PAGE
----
(3) We are now at the Chytri (Χύτροι), a feast to the dead, where everything is solemn and serious. The administration was probably in the hands of the king archon. The feast got its name because food, mostly vegetables, were brought in pots (χύτραι), as sacrifices to the Shades and to Hermes Chthonius (Schol. on Ran. 218); the story was that the offering was first made by the survivors to the shades of those who perished in Deucalion's flood. There is no question but that it was celebrated on the 13th of Anthesterion (Harpocr. 186, 9); and if Didymus (ap. Schol. on Ach. 1076) says that the Chytri and the Choes were celebrated on one day, the explanation is that the revelry of the Choes extended into the night of the 13th (Mommsen, 346). The first ceremony was bringing water (Etym. M. p. 744, ὑδροφόρια ἑορτὴ Ἁθήνῃσι πένθιμος ἐπὶ τοῖς ἐν τῷ κατακλυσμῷ ἀπολομένοις); then into a pit, about a cubit deep, outside the Lenaean district but in the neighbourhood, into which legend said the waters of the Flood passed away, there was poured ground corn and honey kneaded together (Paus. 1.18, 7). Then fourteen altars were erected (ἵδρυσιν, Alciphr. 2.3, 11, and Meineke ad loc.), on which the Γεραιραὶ offered pots of πανσπερμία after women solemnly carrying them thither on their heads (Etym. M. 227; Schol. on Plutus, 1197, 1198; Ach. 1076; Ran. 218). None of the offerings were eaten. There were no doubt cyclic choruses at the Chytri (Aristoph. Frogs 212 ff.); but the χυτρινοὶ ἀγῶνες were certainly contests of actors, not dramas [COMOEDIA p. 520].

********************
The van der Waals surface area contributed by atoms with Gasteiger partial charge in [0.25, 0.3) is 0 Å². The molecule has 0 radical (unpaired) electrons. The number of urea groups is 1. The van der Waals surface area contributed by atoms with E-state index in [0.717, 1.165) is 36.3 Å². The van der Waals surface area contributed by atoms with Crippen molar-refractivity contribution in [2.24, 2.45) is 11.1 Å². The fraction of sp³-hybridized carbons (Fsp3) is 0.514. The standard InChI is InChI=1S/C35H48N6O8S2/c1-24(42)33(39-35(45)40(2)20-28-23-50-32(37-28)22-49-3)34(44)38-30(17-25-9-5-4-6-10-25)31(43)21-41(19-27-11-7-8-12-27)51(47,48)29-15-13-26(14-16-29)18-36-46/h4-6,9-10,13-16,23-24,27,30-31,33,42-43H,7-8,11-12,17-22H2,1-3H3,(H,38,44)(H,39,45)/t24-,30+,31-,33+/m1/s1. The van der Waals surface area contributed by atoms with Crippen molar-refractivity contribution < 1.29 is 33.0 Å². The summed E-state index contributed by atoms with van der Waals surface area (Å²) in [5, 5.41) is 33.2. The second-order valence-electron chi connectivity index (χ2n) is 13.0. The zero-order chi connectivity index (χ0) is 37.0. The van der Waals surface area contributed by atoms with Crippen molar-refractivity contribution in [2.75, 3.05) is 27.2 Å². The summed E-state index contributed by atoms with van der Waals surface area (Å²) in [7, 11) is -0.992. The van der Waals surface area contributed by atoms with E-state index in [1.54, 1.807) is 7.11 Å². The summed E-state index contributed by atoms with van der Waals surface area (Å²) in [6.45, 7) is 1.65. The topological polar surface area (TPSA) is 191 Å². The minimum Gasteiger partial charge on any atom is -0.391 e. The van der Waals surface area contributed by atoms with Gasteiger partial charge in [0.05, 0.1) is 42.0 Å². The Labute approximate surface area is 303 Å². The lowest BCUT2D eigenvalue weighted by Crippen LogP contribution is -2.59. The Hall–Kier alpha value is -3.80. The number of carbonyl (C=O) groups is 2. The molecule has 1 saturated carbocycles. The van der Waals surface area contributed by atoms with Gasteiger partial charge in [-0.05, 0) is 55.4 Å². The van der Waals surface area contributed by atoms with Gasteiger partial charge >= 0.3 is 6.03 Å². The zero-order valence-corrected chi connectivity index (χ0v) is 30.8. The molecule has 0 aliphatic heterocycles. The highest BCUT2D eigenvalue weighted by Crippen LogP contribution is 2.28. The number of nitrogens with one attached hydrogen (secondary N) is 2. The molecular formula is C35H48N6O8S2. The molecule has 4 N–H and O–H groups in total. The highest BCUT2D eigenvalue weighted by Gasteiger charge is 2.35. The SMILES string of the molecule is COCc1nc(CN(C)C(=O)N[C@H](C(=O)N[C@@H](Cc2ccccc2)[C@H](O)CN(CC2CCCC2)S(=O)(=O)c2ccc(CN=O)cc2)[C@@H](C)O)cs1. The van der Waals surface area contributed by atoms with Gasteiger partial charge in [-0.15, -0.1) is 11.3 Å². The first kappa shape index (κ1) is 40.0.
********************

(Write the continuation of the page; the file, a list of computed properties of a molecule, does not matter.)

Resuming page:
On the whole the Anthesteria was in essence a feast of drinking, when the year's wine was brought into the city; Mommsen (p. 370) thinks it may have been originally celebrated to Kronos and Zeus Kronion, but certainly in historical times to Dionysus Eleuthereus. It mainly represented the introduction of the Dionysiac cult into Athens and its incorporation with the Athenian religion, and was grafted on to a festival of the dead. But all the ceremonies cannot be understood without bringing in the Orphic theology, which tells how Zeus made his son Dionysus king of all things for a day (see Lobeck, Aglaoph. 552), and the subsequent death of Dionysus (as the Chytri of mourning follow the Choes of joy) at the hands of the giants, who cut him into fourteen pieces (hence fourteen altars), and so on. For details, see Mommsen, pp. 371-373. [p. 1.640]